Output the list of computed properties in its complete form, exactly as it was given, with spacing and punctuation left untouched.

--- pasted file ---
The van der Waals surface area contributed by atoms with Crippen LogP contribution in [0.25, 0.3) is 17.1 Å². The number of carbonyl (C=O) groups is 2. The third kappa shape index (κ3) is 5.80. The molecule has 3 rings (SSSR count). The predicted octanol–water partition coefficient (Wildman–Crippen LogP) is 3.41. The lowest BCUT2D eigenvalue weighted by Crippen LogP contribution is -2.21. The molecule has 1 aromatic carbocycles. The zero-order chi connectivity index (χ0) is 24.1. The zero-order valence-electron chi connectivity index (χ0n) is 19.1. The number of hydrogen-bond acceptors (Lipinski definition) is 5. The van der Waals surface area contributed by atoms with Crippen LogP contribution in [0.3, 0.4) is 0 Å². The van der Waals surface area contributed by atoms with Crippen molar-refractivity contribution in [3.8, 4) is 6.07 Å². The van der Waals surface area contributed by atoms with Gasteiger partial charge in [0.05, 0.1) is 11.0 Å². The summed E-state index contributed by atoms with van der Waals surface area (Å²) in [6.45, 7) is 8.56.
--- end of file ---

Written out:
The van der Waals surface area contributed by atoms with Crippen LogP contribution in [0.25, 0.3) is 17.1 Å². The number of carbonyl (C=O) groups is 2. The third kappa shape index (κ3) is 5.80. The molecule has 3 rings (SSSR count). The predicted octanol–water partition coefficient (Wildman–Crippen LogP) is 3.41. The lowest BCUT2D eigenvalue weighted by Crippen LogP contribution is -2.21. The molecule has 1 aromatic carbocycles. The zero-order chi connectivity index (χ0) is 24.1. The zero-order valence-electron chi connectivity index (χ0n) is 19.1. The number of hydrogen-bond acceptors (Lipinski definition) is 5. The van der Waals surface area contributed by atoms with Crippen LogP contribution in [0.3, 0.4) is 0 Å². The van der Waals surface area contributed by atoms with Crippen molar-refractivity contribution in [3.8, 4) is 6.07 Å². The van der Waals surface area contributed by atoms with Gasteiger partial charge in [0.05, 0.1) is 11.0 Å². The summed E-state index contributed by atoms with van der Waals surface area (Å²) in [6.45, 7) is 8.56.